With the 2020-21 NBA season looming, optimism stems high and patience grows thin as the Bulls are closing in on playing their first NBA game since March — over nine months ago. The Chicago Bulls are an exciting young team that finally has competent leadership at the coaching and front-office levels. Team success will be dependent upon the growth of the Bulls’ core players, as several of those roster pieces have the talent and athleticism to excel in 2020-21. In saying that, here are three somewhat bold predictions surrounding the Bulls for the upcoming season.
Zach LaVine Will Average Over 30 Points Per Game
The two-time dunk contest champion is coming off a career-high 25.5 points per game, which was good for 11th in the league last season. However, the next step for LaVine is becoming an elite scorer rather than just a really good one. The prestigious 30-point club was limited to just three players last season: James Harden, Bradley Beal, and Giannis Antetokounmpo. Although LaVine may be the youngest on that list, he definitely doesn’t lack the firepower to reach that goal.
In terms of how LaVine can average over 30, it starts with more trips to the line. LaVine averaged a mere 5.6 attempts at the stripe per game last season. By getting to the rim and creating more contact more frequently, LaVine can drive that number to take a major leap. In addition to LaVine garnering more free throw attempts, new coach Billy Donovan must look to cast Zach in a wide range of different positions on the floor to maximize his offensive firepower. LaVine is a proven dynamite shooter off the catch (44% from the corner last season) so if the Bulls can use him in an off-ball role more often, he will be able to generate easy points.
A 4.5-point increase doesn’t seem too impossible a goal for LaVine, and if he can reach this mark he will become the first Bull since Michael Jordan to average over 30 points per game in a single season.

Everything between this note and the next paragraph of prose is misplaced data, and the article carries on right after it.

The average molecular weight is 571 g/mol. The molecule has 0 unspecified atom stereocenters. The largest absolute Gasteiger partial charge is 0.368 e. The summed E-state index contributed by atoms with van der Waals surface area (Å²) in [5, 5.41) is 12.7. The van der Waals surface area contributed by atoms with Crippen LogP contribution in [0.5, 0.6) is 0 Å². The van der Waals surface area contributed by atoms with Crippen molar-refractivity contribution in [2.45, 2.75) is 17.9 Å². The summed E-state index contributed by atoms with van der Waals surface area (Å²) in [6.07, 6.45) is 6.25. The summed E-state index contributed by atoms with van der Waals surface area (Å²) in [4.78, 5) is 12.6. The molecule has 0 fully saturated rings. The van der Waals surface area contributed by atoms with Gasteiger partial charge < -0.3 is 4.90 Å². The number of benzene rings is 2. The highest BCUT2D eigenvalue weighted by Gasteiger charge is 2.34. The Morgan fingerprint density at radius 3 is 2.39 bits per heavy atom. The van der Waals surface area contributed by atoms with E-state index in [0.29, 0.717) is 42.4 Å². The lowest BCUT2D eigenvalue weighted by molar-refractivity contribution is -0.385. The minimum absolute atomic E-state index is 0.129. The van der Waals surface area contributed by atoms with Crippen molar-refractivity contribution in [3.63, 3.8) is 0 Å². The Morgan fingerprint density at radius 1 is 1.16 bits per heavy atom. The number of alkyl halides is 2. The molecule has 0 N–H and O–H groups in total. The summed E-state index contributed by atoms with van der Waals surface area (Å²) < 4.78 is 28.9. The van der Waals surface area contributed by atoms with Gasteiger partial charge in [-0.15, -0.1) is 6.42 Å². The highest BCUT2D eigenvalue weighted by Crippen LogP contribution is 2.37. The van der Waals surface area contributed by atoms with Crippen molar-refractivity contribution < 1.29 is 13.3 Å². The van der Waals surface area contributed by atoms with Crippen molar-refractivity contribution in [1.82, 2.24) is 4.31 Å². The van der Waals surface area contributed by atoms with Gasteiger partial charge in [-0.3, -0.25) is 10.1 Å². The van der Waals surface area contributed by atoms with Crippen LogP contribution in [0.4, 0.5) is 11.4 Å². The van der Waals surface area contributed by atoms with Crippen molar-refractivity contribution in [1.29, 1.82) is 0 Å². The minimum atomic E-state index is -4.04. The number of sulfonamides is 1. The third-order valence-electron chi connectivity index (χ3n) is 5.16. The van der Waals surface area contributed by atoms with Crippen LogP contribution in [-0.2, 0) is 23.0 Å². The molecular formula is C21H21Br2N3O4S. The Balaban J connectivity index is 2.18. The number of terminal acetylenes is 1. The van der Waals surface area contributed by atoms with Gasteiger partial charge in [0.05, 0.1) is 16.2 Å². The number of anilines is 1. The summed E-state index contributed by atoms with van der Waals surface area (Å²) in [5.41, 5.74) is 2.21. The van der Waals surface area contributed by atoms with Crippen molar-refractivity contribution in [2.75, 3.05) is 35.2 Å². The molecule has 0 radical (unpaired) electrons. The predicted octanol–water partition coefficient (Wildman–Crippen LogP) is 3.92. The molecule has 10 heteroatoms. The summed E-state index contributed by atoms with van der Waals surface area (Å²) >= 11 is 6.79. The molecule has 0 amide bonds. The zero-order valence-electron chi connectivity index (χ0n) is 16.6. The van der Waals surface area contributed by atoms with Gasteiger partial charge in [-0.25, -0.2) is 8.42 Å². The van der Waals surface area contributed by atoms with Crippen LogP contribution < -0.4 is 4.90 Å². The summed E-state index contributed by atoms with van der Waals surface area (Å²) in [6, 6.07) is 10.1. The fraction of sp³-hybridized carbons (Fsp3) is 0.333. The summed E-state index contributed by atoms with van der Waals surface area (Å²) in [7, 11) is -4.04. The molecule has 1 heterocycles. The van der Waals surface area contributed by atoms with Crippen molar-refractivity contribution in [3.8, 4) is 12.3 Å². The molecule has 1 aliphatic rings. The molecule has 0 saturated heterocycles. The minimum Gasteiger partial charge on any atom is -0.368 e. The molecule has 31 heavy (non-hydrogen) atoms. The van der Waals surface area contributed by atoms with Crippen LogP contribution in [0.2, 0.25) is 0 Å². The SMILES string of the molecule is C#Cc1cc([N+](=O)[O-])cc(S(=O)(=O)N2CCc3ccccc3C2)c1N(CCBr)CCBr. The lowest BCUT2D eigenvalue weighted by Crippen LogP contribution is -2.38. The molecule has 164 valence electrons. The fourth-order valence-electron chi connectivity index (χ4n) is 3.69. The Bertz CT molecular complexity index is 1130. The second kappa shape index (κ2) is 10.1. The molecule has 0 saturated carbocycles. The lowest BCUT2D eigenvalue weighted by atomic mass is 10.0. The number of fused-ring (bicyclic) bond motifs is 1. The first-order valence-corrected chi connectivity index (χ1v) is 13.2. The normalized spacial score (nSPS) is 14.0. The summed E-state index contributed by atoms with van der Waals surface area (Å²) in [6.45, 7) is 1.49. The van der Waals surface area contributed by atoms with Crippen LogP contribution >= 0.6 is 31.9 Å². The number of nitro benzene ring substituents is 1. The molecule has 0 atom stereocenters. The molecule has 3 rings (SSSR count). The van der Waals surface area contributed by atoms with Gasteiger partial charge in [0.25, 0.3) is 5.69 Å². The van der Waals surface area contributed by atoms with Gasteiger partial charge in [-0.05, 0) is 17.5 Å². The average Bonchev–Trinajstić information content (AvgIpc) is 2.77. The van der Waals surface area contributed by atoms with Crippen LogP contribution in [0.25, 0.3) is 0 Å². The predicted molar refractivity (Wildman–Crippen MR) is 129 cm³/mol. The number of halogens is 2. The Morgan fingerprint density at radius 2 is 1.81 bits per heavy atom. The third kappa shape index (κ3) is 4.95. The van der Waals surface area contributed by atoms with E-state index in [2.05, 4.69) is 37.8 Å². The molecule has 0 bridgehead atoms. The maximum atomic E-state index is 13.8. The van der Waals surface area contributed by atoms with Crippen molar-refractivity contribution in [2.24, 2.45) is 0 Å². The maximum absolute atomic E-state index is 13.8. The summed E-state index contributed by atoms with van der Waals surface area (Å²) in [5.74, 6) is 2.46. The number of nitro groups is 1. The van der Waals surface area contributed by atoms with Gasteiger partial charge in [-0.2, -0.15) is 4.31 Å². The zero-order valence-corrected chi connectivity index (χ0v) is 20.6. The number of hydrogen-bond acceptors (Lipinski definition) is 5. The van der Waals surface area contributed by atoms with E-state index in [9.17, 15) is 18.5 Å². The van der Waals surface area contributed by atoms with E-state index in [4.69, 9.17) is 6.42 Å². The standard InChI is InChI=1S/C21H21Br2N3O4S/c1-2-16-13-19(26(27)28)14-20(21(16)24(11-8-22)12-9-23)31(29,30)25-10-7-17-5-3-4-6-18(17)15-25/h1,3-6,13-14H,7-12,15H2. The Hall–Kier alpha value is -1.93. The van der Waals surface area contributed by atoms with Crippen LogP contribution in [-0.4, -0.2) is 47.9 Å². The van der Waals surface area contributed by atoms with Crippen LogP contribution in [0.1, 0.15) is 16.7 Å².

Patrick Williams Will Guard Five Different Positions
With the addition of Garrett Temple, the re-signing of Denzel Valentine, and assumingly having a healthy Otto Porter and Chandler Hutchison back in the mix, the Bulls got a whole lot more versatile this offseason. Players that can play multiple positions make the ‘positionless basketball’ opportunity so much greater with the majority of the wings able to slide to 2, 3, or 4 and the bigs being able to switch between the 4 and the 5. In comes Patrick Williams, the fourth overall pick out of Florida State this year, arguably the most versatile player in this draft pick.
“Athleticism, versatility, multiple positions,” was how Arturas Karnisovas described Williams, who was once a point guard in high school before switching to the power forward position in his lone season at Florida State. Williams’ god-given speed, strength, and athleticism allow him to hold his own on almost every position, something that will likely give him the role of ‘defensive stopper’ — a role occupied by Kris Dunn last season. This means we will likely see Williams guard the opponent’s best player every day.